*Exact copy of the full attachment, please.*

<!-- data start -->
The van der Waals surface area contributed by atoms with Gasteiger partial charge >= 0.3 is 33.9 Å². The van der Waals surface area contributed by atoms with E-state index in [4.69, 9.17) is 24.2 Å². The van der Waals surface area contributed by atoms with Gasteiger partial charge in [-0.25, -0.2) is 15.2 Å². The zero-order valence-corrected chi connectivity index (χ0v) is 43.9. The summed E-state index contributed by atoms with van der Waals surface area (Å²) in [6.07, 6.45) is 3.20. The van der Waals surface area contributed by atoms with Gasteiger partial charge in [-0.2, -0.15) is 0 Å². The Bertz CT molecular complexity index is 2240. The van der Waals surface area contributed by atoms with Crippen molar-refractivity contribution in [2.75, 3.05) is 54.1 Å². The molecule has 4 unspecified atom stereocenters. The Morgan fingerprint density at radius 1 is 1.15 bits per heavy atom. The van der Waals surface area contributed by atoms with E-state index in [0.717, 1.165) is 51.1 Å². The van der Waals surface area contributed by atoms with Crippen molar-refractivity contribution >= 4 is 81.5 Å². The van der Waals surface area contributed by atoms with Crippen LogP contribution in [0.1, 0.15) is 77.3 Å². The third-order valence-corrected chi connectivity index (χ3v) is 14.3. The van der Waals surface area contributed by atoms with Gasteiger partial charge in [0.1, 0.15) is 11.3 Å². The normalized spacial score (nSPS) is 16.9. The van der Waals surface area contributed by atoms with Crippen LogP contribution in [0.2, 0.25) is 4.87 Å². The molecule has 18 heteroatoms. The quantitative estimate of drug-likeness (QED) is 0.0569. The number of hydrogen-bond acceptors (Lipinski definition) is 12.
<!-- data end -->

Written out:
The van der Waals surface area contributed by atoms with Gasteiger partial charge >= 0.3 is 33.9 Å². The van der Waals surface area contributed by atoms with E-state index in [4.69, 9.17) is 24.2 Å². The van der Waals surface area contributed by atoms with Gasteiger partial charge in [-0.25, -0.2) is 15.2 Å². The zero-order valence-corrected chi connectivity index (χ0v) is 43.9. The summed E-state index contributed by atoms with van der Waals surface area (Å²) in [6.07, 6.45) is 3.20. The van der Waals surface area contributed by atoms with Gasteiger partial charge in [-0.2, -0.15) is 0 Å². The Bertz CT molecular complexity index is 2240. The van der Waals surface area contributed by atoms with Crippen molar-refractivity contribution in [2.75, 3.05) is 54.1 Å². The molecule has 4 unspecified atom stereocenters. The Morgan fingerprint density at radius 1 is 1.15 bits per heavy atom. The van der Waals surface area contributed by atoms with E-state index in [0.717, 1.165) is 51.1 Å². The van der Waals surface area contributed by atoms with Crippen molar-refractivity contribution >= 4 is 81.5 Å². The van der Waals surface area contributed by atoms with Crippen LogP contribution in [0.1, 0.15) is 77.3 Å². The third-order valence-corrected chi connectivity index (χ3v) is 14.3. The van der Waals surface area contributed by atoms with Gasteiger partial charge in [0.1, 0.15) is 11.3 Å². The normalized spacial score (nSPS) is 16.9. The van der Waals surface area contributed by atoms with Crippen LogP contribution in [0.2, 0.25) is 4.87 Å². The molecule has 18 heteroatoms. The quantitative estimate of drug-likeness (QED) is 0.0569. The number of hydrogen-bond acceptors (Lipinski definition) is 12.